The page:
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After Days Of Controversy Over "Sexist and Homophobic" Comments, Former Australian PM Tony Abbott Is a UK Board of Trade Adviser

Boris Johnson said he "obviously" did not agree with Mr Abbott's previous comments (PA)

3 min read

Former Australian PM Tony Abbott has been made an adviser to the UK board of trade despite days of controversy over his comments on women and LGBT people.

Among the other individuals named by the government as advisers were the writer and former MEP Daniel Hannan, the British/American economist Linda Yueh, and the Labour politician Patricia Hewitt.

Earlier, the Prime Minister had said an announcement about the UK's new Board of Trade would be made in "due course" as he defended Mr Abbott as "the guy who was elected by the people of the great liberal democratic nation of Australia".

Labour had already written to the Government urging them not to appoint the ex-Aussie PM because of his "offensive and outdated views", including "characterising women as housewives who did the ironing and suggesting that uppermost in two female politican's qualities for officer were their 'sex appeal'.

On Friday, a group of LGBT+ and environmental activists piled further pressure on Mr Johnson to block the appointment, citing Mr Abbott's description of abortion as "the easy way out" and for saying he was "threatened by homosexuality" during Austrialia's campaign for same-sex marriage.

And they hit out at his suggestion that climate change is "probably doing good" and comparing policies aimed at tackling the issue to "primitive people once killing goats to appease the volcano gods".

But speaking to Sky News, Mr Johnson said he could not be expected to agree with everyone who serves the Government.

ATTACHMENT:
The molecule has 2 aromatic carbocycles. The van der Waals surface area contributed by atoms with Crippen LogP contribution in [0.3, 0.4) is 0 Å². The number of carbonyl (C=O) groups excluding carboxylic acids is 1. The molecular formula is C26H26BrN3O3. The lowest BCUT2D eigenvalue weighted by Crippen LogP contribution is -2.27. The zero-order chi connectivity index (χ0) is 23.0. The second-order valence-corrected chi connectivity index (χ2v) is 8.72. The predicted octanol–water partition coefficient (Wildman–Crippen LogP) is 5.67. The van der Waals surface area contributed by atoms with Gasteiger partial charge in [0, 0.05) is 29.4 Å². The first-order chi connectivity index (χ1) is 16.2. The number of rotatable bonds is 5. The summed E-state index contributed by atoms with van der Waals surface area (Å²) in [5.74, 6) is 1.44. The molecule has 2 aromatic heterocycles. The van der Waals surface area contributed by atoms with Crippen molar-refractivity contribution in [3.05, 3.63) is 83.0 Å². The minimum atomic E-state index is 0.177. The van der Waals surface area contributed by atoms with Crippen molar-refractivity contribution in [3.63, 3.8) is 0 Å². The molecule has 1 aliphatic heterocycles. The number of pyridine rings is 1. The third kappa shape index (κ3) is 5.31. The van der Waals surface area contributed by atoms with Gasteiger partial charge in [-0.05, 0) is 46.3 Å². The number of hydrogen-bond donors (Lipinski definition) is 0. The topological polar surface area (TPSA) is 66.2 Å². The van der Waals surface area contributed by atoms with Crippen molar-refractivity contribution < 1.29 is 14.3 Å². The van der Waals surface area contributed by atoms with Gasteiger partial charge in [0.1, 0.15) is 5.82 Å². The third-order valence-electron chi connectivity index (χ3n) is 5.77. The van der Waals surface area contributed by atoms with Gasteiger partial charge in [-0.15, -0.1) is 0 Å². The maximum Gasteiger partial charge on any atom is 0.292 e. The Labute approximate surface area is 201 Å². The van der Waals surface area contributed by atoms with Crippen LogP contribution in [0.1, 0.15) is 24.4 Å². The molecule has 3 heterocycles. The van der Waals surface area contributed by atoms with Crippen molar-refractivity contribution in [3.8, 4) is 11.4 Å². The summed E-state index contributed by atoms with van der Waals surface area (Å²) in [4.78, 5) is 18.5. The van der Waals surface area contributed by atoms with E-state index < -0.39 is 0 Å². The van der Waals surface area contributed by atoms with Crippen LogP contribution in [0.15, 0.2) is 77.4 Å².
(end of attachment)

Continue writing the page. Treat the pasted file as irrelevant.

"There is going to be an announcement, I think, in due course about the composition of the board of trade," he said.

"I obviously don't agree with those sentiments at all, but then I don't agree with everyone who serves the Government in an unpaid capacity on hundreds of boards across the country, and I can't be expected to do so."

He added: "What I would say about Tony Abbott is that this was a guy who was elected by the great liberal, democratic, nation of Australia. You've been to Australia, it is an amazing country, a freedom loving country, it is a liberal country. There you go, I think that speaks for itself."

The revived Board will be overseen by International Trade Secretary Liz Truess with Conservative MP Marcus Fysh as its deputy, and will provide ministers with advice on the UK's post-Brexit trade policy.

In a statement announcing the appointments, the Department for International Trade, said: "The new advisers to the board are announced at an important time for UK trade policy and as negotiations with the US, Japan, Australia and New Zealand enter their crucial latter stages - although advisers to the Board will have no direct role in striking trade deals.

"The board will represent a range of views to help in its advisory function, promoting free and fair trade and advising on UK trade policy to the International Trade Secretary."

Mr Abbott's sister Christine Foster, who is married to a woman and who had campaigned against him during Australia's same-sex marriage vote, had hit out at claims he was "misogynistic" and "homphobic"  branding them as "nothing short of dishonesty".

"As a woman who has always been part of his life and who came out to gay in my early 40s, I know incontrovertibly that Tony is neither of those things,” she said.

"In reality, he is a man of great conviction and intellect: an unabashed conservative but with great compassion, respect for others, and an indelible sense of doing that is right."

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